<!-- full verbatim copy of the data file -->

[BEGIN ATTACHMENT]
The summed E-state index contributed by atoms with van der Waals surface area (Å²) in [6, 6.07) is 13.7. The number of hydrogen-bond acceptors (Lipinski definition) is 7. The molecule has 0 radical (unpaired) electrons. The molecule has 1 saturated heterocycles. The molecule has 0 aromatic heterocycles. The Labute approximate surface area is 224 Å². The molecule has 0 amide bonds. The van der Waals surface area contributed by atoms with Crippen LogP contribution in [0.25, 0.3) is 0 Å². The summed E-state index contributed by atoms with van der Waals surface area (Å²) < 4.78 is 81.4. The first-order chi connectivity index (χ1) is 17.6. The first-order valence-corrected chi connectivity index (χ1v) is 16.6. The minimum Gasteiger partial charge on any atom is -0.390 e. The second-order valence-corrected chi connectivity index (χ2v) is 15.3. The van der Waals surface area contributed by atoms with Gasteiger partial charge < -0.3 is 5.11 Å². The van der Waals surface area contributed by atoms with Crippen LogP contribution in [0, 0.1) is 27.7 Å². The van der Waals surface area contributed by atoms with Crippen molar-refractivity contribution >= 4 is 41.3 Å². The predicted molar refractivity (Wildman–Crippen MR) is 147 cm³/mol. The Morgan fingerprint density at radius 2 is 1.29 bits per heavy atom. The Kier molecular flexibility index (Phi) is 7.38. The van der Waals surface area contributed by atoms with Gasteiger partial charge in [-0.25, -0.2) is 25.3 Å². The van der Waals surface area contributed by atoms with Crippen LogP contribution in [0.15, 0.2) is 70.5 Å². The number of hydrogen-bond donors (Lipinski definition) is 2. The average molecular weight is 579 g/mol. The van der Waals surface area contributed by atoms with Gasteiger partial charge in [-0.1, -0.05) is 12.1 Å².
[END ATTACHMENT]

The summed E-state index contributed by atoms with van der Waals surface area (Å²) in [6, 6.07) is 13.7. The number of hydrogen-bond acceptors (Lipinski definition) is 7. The molecule has 0 radical (unpaired) electrons. The molecule has 1 saturated heterocycles. The molecule has 0 aromatic heterocycles. The Labute approximate surface area is 224 Å². The molecule has 0 amide bonds. The van der Waals surface area contributed by atoms with Crippen LogP contribution in [0.25, 0.3) is 0 Å². The summed E-state index contributed by atoms with van der Waals surface area (Å²) < 4.78 is 81.4. The first-order chi connectivity index (χ1) is 17.6. The first-order valence-corrected chi connectivity index (χ1v) is 16.6. The minimum Gasteiger partial charge on any atom is -0.390 e. The second-order valence-corrected chi connectivity index (χ2v) is 15.3. The van der Waals surface area contributed by atoms with Gasteiger partial charge < -0.3 is 5.11 Å². The van der Waals surface area contributed by atoms with Crippen LogP contribution in [0, 0.1) is 27.7 Å². The van der Waals surface area contributed by atoms with Crippen molar-refractivity contribution >= 4 is 41.3 Å². The predicted molar refractivity (Wildman–Crippen MR) is 147 cm³/mol. The Morgan fingerprint density at radius 2 is 1.29 bits per heavy atom. The Kier molecular flexibility index (Phi) is 7.38. The van der Waals surface area contributed by atoms with Gasteiger partial charge in [-0.25, -0.2) is 25.3 Å². The van der Waals surface area contributed by atoms with Crippen LogP contribution in [0.15, 0.2) is 70.5 Å². The number of hydrogen-bond donors (Lipinski definition) is 2. The average molecular weight is 579 g/mol. The van der Waals surface area contributed by atoms with Gasteiger partial charge in [-0.1, -0.05) is 12.1 Å².